Friday, November 26, 2010

Social cognition in reptiles

A MindBlog reader referred me to this interesting post by a blog, "The Thoughtful Animal," that I had been unaware of, and have now added to the BlogRoll in the right column of MindBlog.
If several others are all directing their attention at a specific point in space, there might be something important there. We're naturally aware of where others are looking. And so are lots of other animals.

Gaze-following is the ability of an animal to orient its gaze to match that of another animal, and though this ability has been observed in mammals and birds, the phylogeny of gaze-following is still uncertain...gaze-sensitivity - the ability of an animal to avoid the gaze of another animal - seems to be somewhat more common in the animal kingdom, having been observed in mammals and birds, and some reptiles and fish. Gaze-sensitivity may have evolved as an anti-predator defense; a theory known as the "evil eye hypothesis" suggests that the awareness of the gaze direction of a predator would help an animal know when it was safe to move about or come out of a hiding spot. Gaze-following requires gaze-sensitivity; indeed, gaze-following develops in human children after gaze-sensitivity. It therefore follows that gaze-following is cognitively more complex than gaze-sensitivity.

Are these abilities also present in reptiles? If so, it could suggest that all amniotic species (birds, mammals, and reptiles) share them, and that it emerged quite a long time ago, in evolutionary terms...Eight captive-bred red-footed tortoises were socially housed for six months prior to this experiment. One tortoise, the demonstrator (the same individual was always used as demonstrator), was placed on one side of a tank, and a second tortoise, the observer, was placed on the opposite side of the tank. They were separated by transparent screens. Above, a small opaque partition separated the two sides of the tank. The investigators directed a small laser beam towards the opaque partition on the side of the demonstrator. Once the demonstrator noticed the light, she invariably looked up at it. The experimenters varied the color of the light to maintain her interest, such that she would not habituate to it. When the demonstrator looked up, would the observer direct his or her gaze up as well? If so, it would suggest that red-footed tortoises, despite their solitary existence, are sensitive to the gaze direction of their conspecifics.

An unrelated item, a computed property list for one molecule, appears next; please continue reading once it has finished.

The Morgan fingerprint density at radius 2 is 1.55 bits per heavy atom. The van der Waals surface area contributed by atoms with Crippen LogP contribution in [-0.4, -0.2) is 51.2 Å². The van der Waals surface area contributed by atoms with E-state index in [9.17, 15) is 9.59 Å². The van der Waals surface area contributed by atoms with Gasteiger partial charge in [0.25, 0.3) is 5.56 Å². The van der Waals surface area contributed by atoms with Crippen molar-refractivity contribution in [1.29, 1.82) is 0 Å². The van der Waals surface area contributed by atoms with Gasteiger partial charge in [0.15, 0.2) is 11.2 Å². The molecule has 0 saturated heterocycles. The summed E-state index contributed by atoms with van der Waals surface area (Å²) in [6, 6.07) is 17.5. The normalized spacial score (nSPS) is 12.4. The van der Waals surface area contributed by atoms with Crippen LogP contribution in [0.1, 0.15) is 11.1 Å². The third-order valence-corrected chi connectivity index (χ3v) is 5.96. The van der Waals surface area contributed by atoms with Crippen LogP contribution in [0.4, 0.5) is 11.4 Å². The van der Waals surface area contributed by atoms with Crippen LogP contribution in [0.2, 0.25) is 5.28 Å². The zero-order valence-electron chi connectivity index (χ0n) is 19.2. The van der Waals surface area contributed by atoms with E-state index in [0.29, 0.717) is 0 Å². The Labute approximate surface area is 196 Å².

There was a clear difference between the conditions, with the observer tortoises looking up in the experimental condition significantly more than in either of the control conditions. This was the first study to demonstrate that reptiles are able to follow the gaze of conspecifics, suggesting that gaze following may occur more often in the animal kingdom than previously thought...It is possible that the common ancestor of the three amniotic classes - birds, mammals, and reptiles - possessed the ability to co-orient and follow the gaze of others, rather than gaze-following having evolved two or three separate times. There was theoretically little selective pressure for such an ability to have emerged in this particular species, given their solitary lifestyle. Another possibility, however, is that gaze-sensitivity may be innate, and that gaze-following builds on this innate mechanism through associative learning. This could also explain the results of this experiment, as the tortoises had six months of social experiences prior to the beginning of the study.

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